Curated by Yu-Chuan Tseng, Hideyuki Ando, Yu-Jie Lin
Date: 2018.9.27 ~ 10.14
Place: Taoyuan Arts Center, Taoyuan¸ Taiwan
Give me a CyberHug
Give me a cyberhug. ((((me.))))
In restaurants, family members dining together at the same table are holding their mobile phones and staring at the screens chatting with people over the internet. Upon the serving of the dishes, they pick up their mobile phones and take nice photos of the food to share with their Facebook friends. Then, they enjoy their food while continuing chatting with friends online, occasionally lifting their heads to look at their families across the table before lowering their heads and returning to their phones.
This real-life scenario has been happening in all families, schools, offices, restaurants and on the MRT. We inhabit a real world, but connect with each other through a virtual world constructed with technologies of the internet, intelligent computation and social media. Our lives alternate between the real and the virtual world as we express our emotions and perceive others’ through emoji. Every person’s facial expression have been replaced by the small round-face icons on the screen, or have been communicated to the world through posts and live streaming. We are publicizing our own lives in front of the public that we cannot see. The light-emitting interface guides us to keep searching for the meaning of life in the virtual “space” that exists on a sleepless screen.
We submerge ourselves in this virtual world, finding pleasure in the endless flow of information while worrying about information overload. We enjoy the happiness of strangers giving us “likes” while feeling intimidated to build real and intimate relationships with people. We feel the thrill to show ourselves all the time while being anxious about exposing our private lives. However, amidst these confusing contradictions, we still pretend that we do not care, gradually submitting ourselves to be conditioned by technology.
Living in a world defined and confined by our digital life and relying on digital messages to interact with people, it fits what Sherry Turkle states in her book, Alone Together—“a peculiar sense of loss: today, whether you use the internet or not, people eventually find it difficult to confirm whether they are getting closer or farther away from each other.”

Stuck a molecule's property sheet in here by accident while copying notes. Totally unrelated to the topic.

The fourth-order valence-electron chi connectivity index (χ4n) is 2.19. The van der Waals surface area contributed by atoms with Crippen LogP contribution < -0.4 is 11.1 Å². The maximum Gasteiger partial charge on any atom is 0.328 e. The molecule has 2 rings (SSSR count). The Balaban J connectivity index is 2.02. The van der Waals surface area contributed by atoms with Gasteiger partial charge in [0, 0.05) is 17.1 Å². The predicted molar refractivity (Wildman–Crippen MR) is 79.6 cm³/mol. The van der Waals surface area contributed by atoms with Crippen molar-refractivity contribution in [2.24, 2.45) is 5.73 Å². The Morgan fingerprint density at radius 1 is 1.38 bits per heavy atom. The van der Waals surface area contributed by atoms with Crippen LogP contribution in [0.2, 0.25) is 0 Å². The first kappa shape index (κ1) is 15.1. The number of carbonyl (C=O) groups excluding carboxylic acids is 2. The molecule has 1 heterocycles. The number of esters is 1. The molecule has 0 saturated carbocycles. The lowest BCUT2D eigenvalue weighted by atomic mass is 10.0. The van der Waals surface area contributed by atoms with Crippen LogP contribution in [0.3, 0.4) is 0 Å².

“Cyberhug” refers to the symbol and message of virtual hugs, ((((me)))), in the online instant messaging conversation. It can be used in the following situations: 1. You want to give someone a hug via electronic means; 2. You don’t like to give physical hugs (ie. you don’t like touching other people) and prefer to type it out in an email or in a chat room; 3. It can be a token of appreciation over the internet. Instead of saying just “thank you,” typing “cyber hug” will be like the icing on the cake; 4. It is almost like XOXO but with less intensity. Through the curatorial theme of “cyberhug,” it is hoped that a virtual hug can be converted into a realistic one. In the real world, we have long forgotten how to give people hugs. Therefore, with three main topics, which are “Virtual Wandering,” “The Other Me” and “Just Hug,” Give Me a CyberHug aims to reveal the current condition of modern digital life and its aloofness, and to remind people to return to a world validated by real hugs.
This section discusses how our life alternates between the real and the virtual worlds as we wander and submerge in perceptual experiences. Chi-Hao Lung’s The Blended Synchronicity between Current and Past provides audience a gateway into urban cityscape through interaction. Yue-Jun Deng’s Somniloquy 2015 reveals a fantastic space constructed with light. Yu-Hao Hung’s Shift looks at real urban street scenes from an aerial perspective and presents them as settings in a video game. Chris Cheung’s Ink Flow – Mountain transform the mountains in Taoyuan into a digital landscape. Meng-Chin Huang’s Cyber Flora: Rhizome of Sounds makes use of sounds to create urban scenes.
The Other Me